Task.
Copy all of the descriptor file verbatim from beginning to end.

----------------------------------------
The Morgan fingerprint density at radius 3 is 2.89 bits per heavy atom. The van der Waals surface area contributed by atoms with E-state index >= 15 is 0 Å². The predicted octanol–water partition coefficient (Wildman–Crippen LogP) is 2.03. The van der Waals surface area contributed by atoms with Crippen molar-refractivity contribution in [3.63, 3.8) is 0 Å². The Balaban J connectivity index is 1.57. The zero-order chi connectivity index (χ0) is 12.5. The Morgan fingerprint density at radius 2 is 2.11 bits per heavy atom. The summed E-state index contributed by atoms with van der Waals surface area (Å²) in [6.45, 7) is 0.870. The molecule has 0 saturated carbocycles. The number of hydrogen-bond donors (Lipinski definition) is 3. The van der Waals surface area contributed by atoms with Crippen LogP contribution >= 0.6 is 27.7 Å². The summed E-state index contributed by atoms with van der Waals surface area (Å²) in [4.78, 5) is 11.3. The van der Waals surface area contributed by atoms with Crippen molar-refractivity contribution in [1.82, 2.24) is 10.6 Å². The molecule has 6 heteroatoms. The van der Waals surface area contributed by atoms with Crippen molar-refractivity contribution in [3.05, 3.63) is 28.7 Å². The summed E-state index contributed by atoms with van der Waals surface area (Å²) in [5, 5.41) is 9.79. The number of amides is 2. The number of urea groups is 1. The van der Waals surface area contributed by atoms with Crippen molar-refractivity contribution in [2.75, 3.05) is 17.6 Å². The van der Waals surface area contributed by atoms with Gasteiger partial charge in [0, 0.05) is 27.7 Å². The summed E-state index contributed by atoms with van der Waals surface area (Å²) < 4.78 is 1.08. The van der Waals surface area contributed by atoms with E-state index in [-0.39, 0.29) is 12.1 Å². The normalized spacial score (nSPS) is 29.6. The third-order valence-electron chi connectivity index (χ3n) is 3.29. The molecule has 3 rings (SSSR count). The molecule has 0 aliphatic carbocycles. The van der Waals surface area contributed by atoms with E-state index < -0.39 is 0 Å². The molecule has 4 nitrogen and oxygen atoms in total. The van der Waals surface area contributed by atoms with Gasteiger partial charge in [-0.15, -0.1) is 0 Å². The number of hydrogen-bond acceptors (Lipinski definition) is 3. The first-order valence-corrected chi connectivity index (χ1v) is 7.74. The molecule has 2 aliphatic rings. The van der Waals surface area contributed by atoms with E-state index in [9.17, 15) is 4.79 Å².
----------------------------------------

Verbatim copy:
The Morgan fingerprint density at radius 3 is 2.89 bits per heavy atom. The van der Waals surface area contributed by atoms with E-state index >= 15 is 0 Å². The predicted octanol–water partition coefficient (Wildman–Crippen LogP) is 2.03. The van der Waals surface area contributed by atoms with Crippen molar-refractivity contribution in [3.63, 3.8) is 0 Å². The Balaban J connectivity index is 1.57. The zero-order chi connectivity index (χ0) is 12.5. The Morgan fingerprint density at radius 2 is 2.11 bits per heavy atom. The summed E-state index contributed by atoms with van der Waals surface area (Å²) in [6.45, 7) is 0.870. The molecule has 0 saturated carbocycles. The number of hydrogen-bond donors (Lipinski definition) is 3. The van der Waals surface area contributed by atoms with Crippen LogP contribution >= 0.6 is 27.7 Å². The summed E-state index contributed by atoms with van der Waals surface area (Å²) in [4.78, 5) is 11.3. The van der Waals surface area contributed by atoms with Crippen molar-refractivity contribution in [1.82, 2.24) is 10.6 Å². The molecule has 6 heteroatoms. The van der Waals surface area contributed by atoms with Crippen molar-refractivity contribution in [3.05, 3.63) is 28.7 Å². The summed E-state index contributed by atoms with van der Waals surface area (Å²) in [5, 5.41) is 9.79. The number of amides is 2. The number of urea groups is 1. The van der Waals surface area contributed by atoms with Crippen molar-refractivity contribution in [2.75, 3.05) is 17.6 Å². The van der Waals surface area contributed by atoms with Gasteiger partial charge in [0, 0.05) is 27.7 Å². The summed E-state index contributed by atoms with van der Waals surface area (Å²) < 4.78 is 1.08. The van der Waals surface area contributed by atoms with E-state index in [-0.39, 0.29) is 12.1 Å². The normalized spacial score (nSPS) is 29.6. The third-order valence-electron chi connectivity index (χ3n) is 3.29. The molecule has 3 rings (SSSR count). The molecule has 0 aliphatic carbocycles. The van der Waals surface area contributed by atoms with E-state index < -0.39 is 0 Å². The molecule has 4 nitrogen and oxygen atoms in total. The van der Waals surface area contributed by atoms with Gasteiger partial charge in [-0.15, -0.1) is 0 Å². The number of hydrogen-bond acceptors (Lipinski definition) is 3. The first-order valence-corrected chi connectivity index (χ1v) is 7.74. The molecule has 2 aliphatic rings. The van der Waals surface area contributed by atoms with E-state index in [9.17, 15) is 4.79 Å².